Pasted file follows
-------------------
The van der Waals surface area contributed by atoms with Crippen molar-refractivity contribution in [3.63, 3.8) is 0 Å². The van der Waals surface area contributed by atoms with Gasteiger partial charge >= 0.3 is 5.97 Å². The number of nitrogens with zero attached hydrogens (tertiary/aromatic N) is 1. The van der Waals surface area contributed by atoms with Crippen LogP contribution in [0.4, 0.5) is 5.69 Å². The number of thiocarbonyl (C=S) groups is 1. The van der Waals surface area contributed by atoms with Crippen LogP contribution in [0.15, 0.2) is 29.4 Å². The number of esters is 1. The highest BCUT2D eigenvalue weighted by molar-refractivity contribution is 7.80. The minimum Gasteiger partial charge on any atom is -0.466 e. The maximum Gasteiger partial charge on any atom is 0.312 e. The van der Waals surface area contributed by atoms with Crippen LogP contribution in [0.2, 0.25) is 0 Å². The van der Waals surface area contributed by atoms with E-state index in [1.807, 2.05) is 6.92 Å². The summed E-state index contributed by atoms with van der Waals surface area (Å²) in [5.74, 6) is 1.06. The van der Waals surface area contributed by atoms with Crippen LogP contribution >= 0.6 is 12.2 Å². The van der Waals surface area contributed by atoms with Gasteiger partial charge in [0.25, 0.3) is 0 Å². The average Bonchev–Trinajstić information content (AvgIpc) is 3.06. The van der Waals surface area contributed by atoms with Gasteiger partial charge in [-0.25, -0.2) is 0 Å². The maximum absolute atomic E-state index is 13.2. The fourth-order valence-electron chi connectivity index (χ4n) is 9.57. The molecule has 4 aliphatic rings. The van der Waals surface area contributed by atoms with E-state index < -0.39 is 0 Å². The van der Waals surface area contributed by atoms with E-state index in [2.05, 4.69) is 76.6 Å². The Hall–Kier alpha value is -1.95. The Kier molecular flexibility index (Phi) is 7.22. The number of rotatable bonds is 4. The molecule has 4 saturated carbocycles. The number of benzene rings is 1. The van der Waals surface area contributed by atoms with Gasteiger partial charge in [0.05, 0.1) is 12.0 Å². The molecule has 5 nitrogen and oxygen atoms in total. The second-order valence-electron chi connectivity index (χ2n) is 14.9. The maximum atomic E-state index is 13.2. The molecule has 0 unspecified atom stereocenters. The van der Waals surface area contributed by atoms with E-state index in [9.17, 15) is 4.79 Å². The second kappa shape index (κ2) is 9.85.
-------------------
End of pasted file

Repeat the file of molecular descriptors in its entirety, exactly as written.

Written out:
The van der Waals surface area contributed by atoms with Crippen molar-refractivity contribution in [3.63, 3.8) is 0 Å². The van der Waals surface area contributed by atoms with Gasteiger partial charge >= 0.3 is 5.97 Å². The number of nitrogens with zero attached hydrogens (tertiary/aromatic N) is 1. The van der Waals surface area contributed by atoms with Crippen LogP contribution in [0.4, 0.5) is 5.69 Å². The number of thiocarbonyl (C=S) groups is 1. The van der Waals surface area contributed by atoms with Crippen LogP contribution in [0.15, 0.2) is 29.4 Å². The number of esters is 1. The highest BCUT2D eigenvalue weighted by molar-refractivity contribution is 7.80. The minimum Gasteiger partial charge on any atom is -0.466 e. The maximum Gasteiger partial charge on any atom is 0.312 e. The van der Waals surface area contributed by atoms with Crippen LogP contribution in [0.2, 0.25) is 0 Å². The van der Waals surface area contributed by atoms with E-state index in [1.807, 2.05) is 6.92 Å². The summed E-state index contributed by atoms with van der Waals surface area (Å²) in [5.74, 6) is 1.06. The van der Waals surface area contributed by atoms with Crippen LogP contribution >= 0.6 is 12.2 Å². The van der Waals surface area contributed by atoms with Gasteiger partial charge in [0.25, 0.3) is 0 Å². The average Bonchev–Trinajstić information content (AvgIpc) is 3.06. The van der Waals surface area contributed by atoms with Gasteiger partial charge in [-0.25, -0.2) is 0 Å². The maximum absolute atomic E-state index is 13.2. The fourth-order valence-electron chi connectivity index (χ4n) is 9.57. The molecule has 4 aliphatic rings. The van der Waals surface area contributed by atoms with E-state index < -0.39 is 0 Å². The van der Waals surface area contributed by atoms with E-state index in [2.05, 4.69) is 76.6 Å². The Hall–Kier alpha value is -1.95. The Kier molecular flexibility index (Phi) is 7.22. The number of rotatable bonds is 4. The molecule has 4 saturated carbocycles. The number of benzene rings is 1. The van der Waals surface area contributed by atoms with Gasteiger partial charge in [0.05, 0.1) is 12.0 Å². The molecule has 5 nitrogen and oxygen atoms in total. The second-order valence-electron chi connectivity index (χ2n) is 14.9. The maximum atomic E-state index is 13.2. The molecule has 0 unspecified atom stereocenters. The van der Waals surface area contributed by atoms with E-state index in [9.17, 15) is 4.79 Å². The second kappa shape index (κ2) is 9.85.